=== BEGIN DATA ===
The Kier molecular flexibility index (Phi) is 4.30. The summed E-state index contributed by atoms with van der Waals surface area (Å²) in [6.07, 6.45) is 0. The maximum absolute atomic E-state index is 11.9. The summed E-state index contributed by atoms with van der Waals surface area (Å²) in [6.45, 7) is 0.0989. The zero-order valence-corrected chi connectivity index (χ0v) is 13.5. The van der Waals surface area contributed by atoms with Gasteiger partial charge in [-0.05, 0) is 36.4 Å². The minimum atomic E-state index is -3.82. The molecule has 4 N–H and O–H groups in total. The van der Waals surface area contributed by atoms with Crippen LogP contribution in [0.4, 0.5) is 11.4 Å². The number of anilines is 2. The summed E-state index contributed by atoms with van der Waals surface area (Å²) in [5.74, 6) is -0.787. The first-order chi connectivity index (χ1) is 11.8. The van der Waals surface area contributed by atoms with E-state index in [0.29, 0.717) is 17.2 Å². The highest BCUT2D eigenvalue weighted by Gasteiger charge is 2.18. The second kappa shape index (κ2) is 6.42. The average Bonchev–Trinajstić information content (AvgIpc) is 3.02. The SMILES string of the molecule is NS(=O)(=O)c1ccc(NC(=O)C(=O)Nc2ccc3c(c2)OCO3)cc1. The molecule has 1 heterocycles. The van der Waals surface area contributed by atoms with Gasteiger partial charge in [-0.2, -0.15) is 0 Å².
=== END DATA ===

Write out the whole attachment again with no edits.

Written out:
The Kier molecular flexibility index (Phi) is 4.30. The summed E-state index contributed by atoms with van der Waals surface area (Å²) in [6.07, 6.45) is 0. The maximum absolute atomic E-state index is 11.9. The summed E-state index contributed by atoms with van der Waals surface area (Å²) in [6.45, 7) is 0.0989. The zero-order valence-corrected chi connectivity index (χ0v) is 13.5. The van der Waals surface area contributed by atoms with Gasteiger partial charge in [-0.05, 0) is 36.4 Å². The minimum atomic E-state index is -3.82. The molecule has 4 N–H and O–H groups in total. The van der Waals surface area contributed by atoms with Crippen LogP contribution in [0.4, 0.5) is 11.4 Å². The number of anilines is 2. The summed E-state index contributed by atoms with van der Waals surface area (Å²) in [5.74, 6) is -0.787. The first-order chi connectivity index (χ1) is 11.8. The van der Waals surface area contributed by atoms with E-state index in [0.29, 0.717) is 17.2 Å². The highest BCUT2D eigenvalue weighted by Gasteiger charge is 2.18. The second kappa shape index (κ2) is 6.42. The average Bonchev–Trinajstić information content (AvgIpc) is 3.02. The SMILES string of the molecule is NS(=O)(=O)c1ccc(NC(=O)C(=O)Nc2ccc3c(c2)OCO3)cc1. The molecule has 1 heterocycles. The van der Waals surface area contributed by atoms with Gasteiger partial charge in [-0.2, -0.15) is 0 Å².